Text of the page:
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Logo of nihpaAbout Author manuscriptsSubmit a manuscriptHHS Public Access; Author Manuscript; Accepted for publication in peer reviewed journal;
Arch Pediatr Adolesc Med. Author manuscript; available in PMC 2007 May 10.
Published in final edited form as:
PMCID: PMC1866361




To assess change in cognitive functioning following iron deficiency in infancy, depending on socio-economic status (middle- vs. low-SES).


Longitudinal study.


Urban community in Costa Rica (infancy phase, 1981-1984, through 19-year follow-up, 2000-2002).


185 individuals enrolled at 12-23 months (no preterm/low birth weight or acute/chronic health problems), assessed in infancy and at 5, 11-14, 15-18, and 19 years. 97% evaluated at 5 or 11-14 years; 78% at 15-18 or 19 years.


Infancy iron status: chronic iron deficiency (iron deficiency with hemoglobin (Hb) ≤ 10.0 g/dL or, with higher Hb, not fully corrected with 3 months of iron therapy) vs. good iron status (Hb ≥ 12.0 g/dL and normal iron measures before and/or after therapy). For middle-SES, 20 chronic-iron-deficiency compared to 67 good-iron-status group. For low-SES, 33 chroniciron-deficiency compared to 65 good-iron-status group.

Outcome Measures

Cognitive change over time (composite of standardized scores at each age).


For middle-SES participants, scores averaged 101.2 in chronic-iron-deficiency vs. 109.3 in good-iron-status groups in infancy and remained 8-9 points lower through 19 years (95% CI -10.1 to -6.2). For low-SES participants, the gap widened from 10 points (93.1 v. 102.8; 95% CI for the difference, -12.8 to -6.6) to 25 points (70.4 vs. 95.3; 95% CI for the difference, 20.6 to 29.4).


The chronic-iron-deficiency group did not catch up to the good-iron-status group in cognitive scores over time. There was a widening gap for those in low-SES families. The results suggest the value of preventing iron deficiency in infancy.

Keywords: iron deficiency, cognitive function, longitudinal analysis, socio-economic status


Infants with iron-deficiency anemia or other indications of chronic, severe iron deficiency have shown lower cognitive test scores than infants with good iron status in all but 1 of 14 studies that assessed overall cognitive functioning, from countries around the world.1,2 The few available follow-up studies at school-age or early adolescence report persisting lower scores, despite iron therapy in infancy.3-7 A recent meta-analysis estimated the long-term effects on intelligence quotient (IQ) to be 1.73 points lower for each 1.0 g/dL decrease in hemoglobin.8 Such differences in group means raise questions about stability and change over time. Is there evidence of catch-up or further decline? Does the impact of iron deficiency in infancy vary over time depending on socio-economic circumstances? These issues pertain to millions of children.8 An estimated 20-25% of babies worldwide have iron-deficiency anemia and more have iron deficiency without anemia.9-11 Poor, minority, and/or immigrant infants in industrialized countries are also at increased risk for iron deficiency.12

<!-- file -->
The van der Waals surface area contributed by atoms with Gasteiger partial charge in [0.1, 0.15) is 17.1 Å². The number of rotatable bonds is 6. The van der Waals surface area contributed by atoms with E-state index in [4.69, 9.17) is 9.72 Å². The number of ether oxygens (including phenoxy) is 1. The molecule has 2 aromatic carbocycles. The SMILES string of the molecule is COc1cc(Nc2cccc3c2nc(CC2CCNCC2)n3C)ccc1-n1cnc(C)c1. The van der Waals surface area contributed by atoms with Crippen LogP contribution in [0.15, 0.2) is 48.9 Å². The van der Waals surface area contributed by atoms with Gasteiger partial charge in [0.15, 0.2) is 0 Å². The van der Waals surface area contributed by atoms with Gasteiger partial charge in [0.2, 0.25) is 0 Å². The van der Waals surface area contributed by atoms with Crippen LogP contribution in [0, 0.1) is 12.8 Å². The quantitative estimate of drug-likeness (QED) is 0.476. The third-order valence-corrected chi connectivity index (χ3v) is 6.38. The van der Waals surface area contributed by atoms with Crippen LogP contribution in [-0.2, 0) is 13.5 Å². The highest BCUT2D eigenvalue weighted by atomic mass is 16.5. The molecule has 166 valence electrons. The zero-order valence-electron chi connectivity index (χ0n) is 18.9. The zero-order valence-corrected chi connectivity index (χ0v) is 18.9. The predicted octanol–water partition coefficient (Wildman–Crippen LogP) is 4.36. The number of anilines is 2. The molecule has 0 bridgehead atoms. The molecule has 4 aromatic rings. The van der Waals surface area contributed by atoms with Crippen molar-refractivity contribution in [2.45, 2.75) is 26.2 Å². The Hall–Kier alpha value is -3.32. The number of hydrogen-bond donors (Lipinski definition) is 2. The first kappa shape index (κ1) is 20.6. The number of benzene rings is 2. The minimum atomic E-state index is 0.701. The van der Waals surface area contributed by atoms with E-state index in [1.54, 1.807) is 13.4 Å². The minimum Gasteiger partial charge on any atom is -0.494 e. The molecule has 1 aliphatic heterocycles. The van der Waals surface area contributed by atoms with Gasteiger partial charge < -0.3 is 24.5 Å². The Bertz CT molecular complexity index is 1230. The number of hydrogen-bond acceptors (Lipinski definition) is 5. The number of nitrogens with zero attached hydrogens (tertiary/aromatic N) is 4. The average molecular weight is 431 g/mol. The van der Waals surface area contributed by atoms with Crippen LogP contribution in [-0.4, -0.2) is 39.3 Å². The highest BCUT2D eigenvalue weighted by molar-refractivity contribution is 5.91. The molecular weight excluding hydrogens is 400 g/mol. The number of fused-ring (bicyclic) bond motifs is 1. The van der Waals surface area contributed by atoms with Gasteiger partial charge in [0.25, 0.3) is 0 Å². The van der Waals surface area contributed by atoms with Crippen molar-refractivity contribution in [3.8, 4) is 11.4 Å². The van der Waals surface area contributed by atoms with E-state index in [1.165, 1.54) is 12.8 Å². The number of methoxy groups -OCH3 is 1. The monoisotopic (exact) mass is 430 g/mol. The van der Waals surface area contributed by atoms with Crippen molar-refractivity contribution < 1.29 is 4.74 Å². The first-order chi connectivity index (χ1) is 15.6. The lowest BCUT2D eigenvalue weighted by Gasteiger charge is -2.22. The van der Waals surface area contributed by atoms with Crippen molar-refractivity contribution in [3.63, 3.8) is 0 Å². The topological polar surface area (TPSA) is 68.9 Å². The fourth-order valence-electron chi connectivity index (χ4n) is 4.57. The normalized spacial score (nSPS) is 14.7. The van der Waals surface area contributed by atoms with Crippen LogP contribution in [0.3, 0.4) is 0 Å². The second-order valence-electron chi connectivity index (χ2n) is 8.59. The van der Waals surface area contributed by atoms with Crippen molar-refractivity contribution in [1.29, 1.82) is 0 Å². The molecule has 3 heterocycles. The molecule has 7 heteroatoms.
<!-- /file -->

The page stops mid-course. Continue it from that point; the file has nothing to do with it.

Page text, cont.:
To address questions about change over time depending on iron status in infancy and socio-economic status, we applied techniques of longitudinal analysis13 to data from an ongoing study in Costa Rica. Previous cross-sectional analyses showed that cognitive test scores for the group with chronic, severe iron deficiency in infancy (see Methods) were lower than the group with good iron status in infancy14 and at 5 and 11-14 years.6,15 By 11-14 years, a higher proportion of children in the chronic-iron-deficiency group had repeated a grade in school and/or been referred for special services.6 The present study assessed change in cognitive test performance from the second year of life to the transition to adulthood (19 years).



The analysis used data from a longitudinal study in Costa Rica that included evaluations in infancy and 4 subsequent follow-ups (5, 11-14, 15-18, and 19 years). Enrollment in the original infant study was conducted in 1981-1984 in an urban community near San Jose, the capital of Costa Rica.14 The 19-year evaluation was conducted in 2000 - 2002. The community was mixed middle- and lower-class, and parents of study infants averaged 8-10 years of education. Enrollment entailed door-to-door screening, inviting study participation for all 12- to 23-month-old infants who had a birth weight ≥ 2.5 kg and a singleton term uncomplicated birth, who were free of acute or chronic medical problems and had a normal physical examination. Refusal was 11.6%. Infants enrolled in the study had no evidence of growth failure or other nutrient deficiencies.14 The mean age at study entry was 17 months. Iron deficiency is thus likely to have lasted for some time, especially since the local feeding practice at the time was to introduce unmodified cow milk in the first months of life (together with breast feeding). Of the 191 infants in the initial study, 185 provided data for this longitudinal analysis (6 were excluded due to lack of information about their iron status following iron therapy).